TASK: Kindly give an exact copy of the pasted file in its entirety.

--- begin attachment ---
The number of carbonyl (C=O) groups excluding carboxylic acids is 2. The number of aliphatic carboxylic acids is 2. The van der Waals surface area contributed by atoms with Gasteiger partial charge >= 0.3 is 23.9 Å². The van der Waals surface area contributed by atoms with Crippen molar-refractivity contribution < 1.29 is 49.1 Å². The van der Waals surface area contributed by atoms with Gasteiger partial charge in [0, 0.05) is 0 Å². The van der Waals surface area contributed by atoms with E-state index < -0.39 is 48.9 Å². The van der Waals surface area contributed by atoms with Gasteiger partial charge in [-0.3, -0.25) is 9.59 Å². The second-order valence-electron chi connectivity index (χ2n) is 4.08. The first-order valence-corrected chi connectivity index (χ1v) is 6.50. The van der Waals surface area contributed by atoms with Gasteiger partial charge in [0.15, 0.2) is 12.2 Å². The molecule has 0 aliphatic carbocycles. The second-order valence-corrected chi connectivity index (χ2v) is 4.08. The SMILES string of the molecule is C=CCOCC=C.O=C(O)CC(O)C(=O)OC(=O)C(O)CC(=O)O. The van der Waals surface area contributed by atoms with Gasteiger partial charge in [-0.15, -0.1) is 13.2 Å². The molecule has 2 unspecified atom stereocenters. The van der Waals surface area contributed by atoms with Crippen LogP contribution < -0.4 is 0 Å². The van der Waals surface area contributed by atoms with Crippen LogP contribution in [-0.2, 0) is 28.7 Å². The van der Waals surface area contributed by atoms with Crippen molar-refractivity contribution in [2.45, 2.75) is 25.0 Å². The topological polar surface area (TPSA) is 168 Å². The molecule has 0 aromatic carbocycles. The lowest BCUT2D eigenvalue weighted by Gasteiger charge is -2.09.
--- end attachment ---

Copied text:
The number of carbonyl (C=O) groups excluding carboxylic acids is 2. The number of aliphatic carboxylic acids is 2. The van der Waals surface area contributed by atoms with Gasteiger partial charge >= 0.3 is 23.9 Å². The van der Waals surface area contributed by atoms with Crippen molar-refractivity contribution < 1.29 is 49.1 Å². The van der Waals surface area contributed by atoms with Gasteiger partial charge in [0, 0.05) is 0 Å². The van der Waals surface area contributed by atoms with E-state index < -0.39 is 48.9 Å². The van der Waals surface area contributed by atoms with Gasteiger partial charge in [-0.3, -0.25) is 9.59 Å². The second-order valence-electron chi connectivity index (χ2n) is 4.08. The first-order valence-corrected chi connectivity index (χ1v) is 6.50. The van der Waals surface area contributed by atoms with Gasteiger partial charge in [0.15, 0.2) is 12.2 Å². The molecule has 0 aliphatic carbocycles. The second-order valence-corrected chi connectivity index (χ2v) is 4.08. The SMILES string of the molecule is C=CCOCC=C.O=C(O)CC(O)C(=O)OC(=O)C(O)CC(=O)O. The van der Waals surface area contributed by atoms with Gasteiger partial charge in [-0.15, -0.1) is 13.2 Å². The molecule has 2 unspecified atom stereocenters. The van der Waals surface area contributed by atoms with Crippen LogP contribution < -0.4 is 0 Å². The van der Waals surface area contributed by atoms with Crippen LogP contribution in [-0.2, 0) is 28.7 Å². The van der Waals surface area contributed by atoms with Crippen molar-refractivity contribution in [2.45, 2.75) is 25.0 Å². The topological polar surface area (TPSA) is 168 Å². The molecule has 0 aromatic carbocycles. The lowest BCUT2D eigenvalue weighted by Gasteiger charge is -2.09.